Heat Waves Grip 3 Continents as Climate Change Warms Earth
Punishing heat waves gripped three continents on Tuesday, breaking records in cities around the Northern Hemisphere less than two weeks after the Earth recorded what scientists said were likely its hottest days in modern history. The warmer temperatures contribute to extreme weather events and help make periods of extreme heat more frequent, longer and more intense. The Far-Reaching Effects of Extreme Heat System Inequities: High temperatures in southern Europe have highlighted a deep divide between those who can afford to shelter from it, and those who cannot. Breaking a Record: On July 18, Phoenix reached a heat milestone: It was the first time the city had measured 19 days in a row of 110-degree or higher temperatures, busting a record set in 1974.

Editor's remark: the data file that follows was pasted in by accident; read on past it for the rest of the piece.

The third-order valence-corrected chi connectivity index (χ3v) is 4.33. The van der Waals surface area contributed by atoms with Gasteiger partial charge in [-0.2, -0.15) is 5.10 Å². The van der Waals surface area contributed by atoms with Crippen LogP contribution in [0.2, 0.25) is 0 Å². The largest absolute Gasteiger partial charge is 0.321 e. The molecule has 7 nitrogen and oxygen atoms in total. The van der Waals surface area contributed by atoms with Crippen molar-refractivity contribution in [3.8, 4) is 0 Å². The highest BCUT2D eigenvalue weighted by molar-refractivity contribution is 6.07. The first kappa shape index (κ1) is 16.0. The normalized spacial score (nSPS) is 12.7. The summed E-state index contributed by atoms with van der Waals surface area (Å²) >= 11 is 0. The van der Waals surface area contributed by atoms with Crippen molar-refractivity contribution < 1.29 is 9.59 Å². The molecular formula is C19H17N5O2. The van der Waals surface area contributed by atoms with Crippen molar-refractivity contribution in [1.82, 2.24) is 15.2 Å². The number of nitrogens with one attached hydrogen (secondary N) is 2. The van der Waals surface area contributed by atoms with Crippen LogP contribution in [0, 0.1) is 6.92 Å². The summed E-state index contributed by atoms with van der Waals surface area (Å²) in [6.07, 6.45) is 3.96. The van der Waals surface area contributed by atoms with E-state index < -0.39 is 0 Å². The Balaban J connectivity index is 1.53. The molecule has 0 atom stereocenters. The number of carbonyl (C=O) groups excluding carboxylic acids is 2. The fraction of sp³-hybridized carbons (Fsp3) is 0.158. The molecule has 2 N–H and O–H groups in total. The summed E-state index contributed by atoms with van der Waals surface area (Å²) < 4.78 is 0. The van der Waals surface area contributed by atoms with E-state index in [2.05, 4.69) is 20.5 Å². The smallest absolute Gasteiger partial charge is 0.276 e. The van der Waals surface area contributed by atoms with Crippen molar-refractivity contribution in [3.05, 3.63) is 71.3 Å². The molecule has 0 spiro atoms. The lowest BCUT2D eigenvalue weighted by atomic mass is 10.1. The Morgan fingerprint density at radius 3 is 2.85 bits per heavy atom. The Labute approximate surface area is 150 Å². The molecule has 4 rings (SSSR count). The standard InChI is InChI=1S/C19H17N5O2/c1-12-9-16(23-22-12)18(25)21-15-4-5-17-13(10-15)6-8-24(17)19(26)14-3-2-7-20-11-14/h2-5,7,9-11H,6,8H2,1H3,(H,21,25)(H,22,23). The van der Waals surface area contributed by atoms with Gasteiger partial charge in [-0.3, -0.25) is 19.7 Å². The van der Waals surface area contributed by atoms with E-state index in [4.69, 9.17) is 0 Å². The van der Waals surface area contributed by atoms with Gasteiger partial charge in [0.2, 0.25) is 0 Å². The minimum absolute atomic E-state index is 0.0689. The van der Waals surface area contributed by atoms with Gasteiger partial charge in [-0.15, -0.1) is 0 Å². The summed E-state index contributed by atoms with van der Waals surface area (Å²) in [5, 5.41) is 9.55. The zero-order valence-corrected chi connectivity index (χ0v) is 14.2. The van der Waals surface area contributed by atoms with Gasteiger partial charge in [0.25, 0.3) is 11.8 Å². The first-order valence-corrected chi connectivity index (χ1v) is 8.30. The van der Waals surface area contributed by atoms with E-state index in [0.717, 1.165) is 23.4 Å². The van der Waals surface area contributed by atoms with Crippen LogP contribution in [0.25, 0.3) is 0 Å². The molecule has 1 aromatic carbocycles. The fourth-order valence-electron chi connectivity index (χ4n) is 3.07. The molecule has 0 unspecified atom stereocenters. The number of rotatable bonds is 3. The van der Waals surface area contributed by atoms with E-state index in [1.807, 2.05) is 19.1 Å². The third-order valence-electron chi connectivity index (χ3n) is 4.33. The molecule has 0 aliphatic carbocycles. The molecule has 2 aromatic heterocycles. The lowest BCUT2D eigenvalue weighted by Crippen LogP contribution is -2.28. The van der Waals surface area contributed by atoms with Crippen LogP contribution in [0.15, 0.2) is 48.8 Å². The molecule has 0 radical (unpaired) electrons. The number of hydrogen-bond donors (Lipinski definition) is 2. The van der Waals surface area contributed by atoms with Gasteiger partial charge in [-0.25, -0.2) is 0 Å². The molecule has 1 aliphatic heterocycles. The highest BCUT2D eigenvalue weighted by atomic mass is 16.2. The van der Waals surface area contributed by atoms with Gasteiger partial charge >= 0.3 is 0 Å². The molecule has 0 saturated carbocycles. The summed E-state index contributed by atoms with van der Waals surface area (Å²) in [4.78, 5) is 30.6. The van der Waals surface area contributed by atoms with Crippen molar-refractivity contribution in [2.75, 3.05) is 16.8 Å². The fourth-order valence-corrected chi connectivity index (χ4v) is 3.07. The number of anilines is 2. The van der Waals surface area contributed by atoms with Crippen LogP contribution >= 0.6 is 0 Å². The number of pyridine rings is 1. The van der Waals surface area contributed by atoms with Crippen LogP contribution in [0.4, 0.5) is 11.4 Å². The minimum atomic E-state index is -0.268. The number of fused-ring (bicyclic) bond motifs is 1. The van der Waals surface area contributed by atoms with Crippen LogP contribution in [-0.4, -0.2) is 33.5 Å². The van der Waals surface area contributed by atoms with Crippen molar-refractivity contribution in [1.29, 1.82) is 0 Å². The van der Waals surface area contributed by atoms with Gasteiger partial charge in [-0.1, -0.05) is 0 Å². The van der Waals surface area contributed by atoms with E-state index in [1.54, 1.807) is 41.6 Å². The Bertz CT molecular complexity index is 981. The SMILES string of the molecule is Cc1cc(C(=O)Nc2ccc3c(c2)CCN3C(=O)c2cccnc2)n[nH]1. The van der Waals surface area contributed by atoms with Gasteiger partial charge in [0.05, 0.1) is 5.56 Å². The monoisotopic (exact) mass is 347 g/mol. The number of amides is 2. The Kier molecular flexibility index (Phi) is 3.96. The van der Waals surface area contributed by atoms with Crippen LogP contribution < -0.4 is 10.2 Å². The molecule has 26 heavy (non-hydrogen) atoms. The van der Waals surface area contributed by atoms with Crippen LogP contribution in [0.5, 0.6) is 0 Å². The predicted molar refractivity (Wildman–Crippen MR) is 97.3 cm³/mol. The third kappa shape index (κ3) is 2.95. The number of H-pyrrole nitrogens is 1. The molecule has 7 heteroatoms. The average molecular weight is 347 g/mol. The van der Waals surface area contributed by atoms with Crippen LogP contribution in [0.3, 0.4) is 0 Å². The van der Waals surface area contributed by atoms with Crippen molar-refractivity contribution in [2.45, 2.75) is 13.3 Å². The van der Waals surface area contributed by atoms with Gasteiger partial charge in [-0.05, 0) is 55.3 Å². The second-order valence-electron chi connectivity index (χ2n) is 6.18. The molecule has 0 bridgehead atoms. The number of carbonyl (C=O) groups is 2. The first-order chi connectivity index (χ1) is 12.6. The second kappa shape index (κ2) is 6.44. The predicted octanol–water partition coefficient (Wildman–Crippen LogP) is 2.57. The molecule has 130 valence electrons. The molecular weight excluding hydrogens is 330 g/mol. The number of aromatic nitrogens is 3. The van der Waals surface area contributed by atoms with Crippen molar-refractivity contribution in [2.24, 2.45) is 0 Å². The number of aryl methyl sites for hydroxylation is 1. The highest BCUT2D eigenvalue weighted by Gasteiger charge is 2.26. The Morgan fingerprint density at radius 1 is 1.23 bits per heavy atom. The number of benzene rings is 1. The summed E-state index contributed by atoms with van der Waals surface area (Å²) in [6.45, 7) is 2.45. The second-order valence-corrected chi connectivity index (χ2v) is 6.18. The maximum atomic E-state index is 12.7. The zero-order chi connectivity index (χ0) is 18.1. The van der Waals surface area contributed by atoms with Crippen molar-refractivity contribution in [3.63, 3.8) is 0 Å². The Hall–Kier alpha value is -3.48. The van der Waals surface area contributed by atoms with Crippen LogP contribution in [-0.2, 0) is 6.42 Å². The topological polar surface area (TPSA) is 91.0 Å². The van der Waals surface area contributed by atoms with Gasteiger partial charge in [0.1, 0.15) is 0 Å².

In the United States, Phoenix broke a nearly half-century-old record on Tuesday, with the city's 19th consecutive day of temperatures above 110 degrees Fahrenheit. In Rome, where the temperatures surpassed 100 Fahrenheit on Tuesday, officials mobilized a task force to hand out water and help people suffering from heat stress at sites like the Colosseum and outdoor markets.
The Japanese authorities have rushed to help people suffering from the heat: At a festival in Kyoto on Monday, nine people, ranging in age from 8 to more than 80, were taken to a hospital as temperatures neared 100 degrees Fahrenheit.
India recorded the hottest February in its history, then endured high temperatures in April, when 11 people died of heat stroke on a single day, and again in May and June. At Persian Gulf International Airport on Iran's southwestern coast, the heat index - which measures how hot it really feels outside based on both temperature and humidity - hit an extraordinary high of 152 degrees Fahrenheit at 12:30 p.m. on Sunday, according to weather data.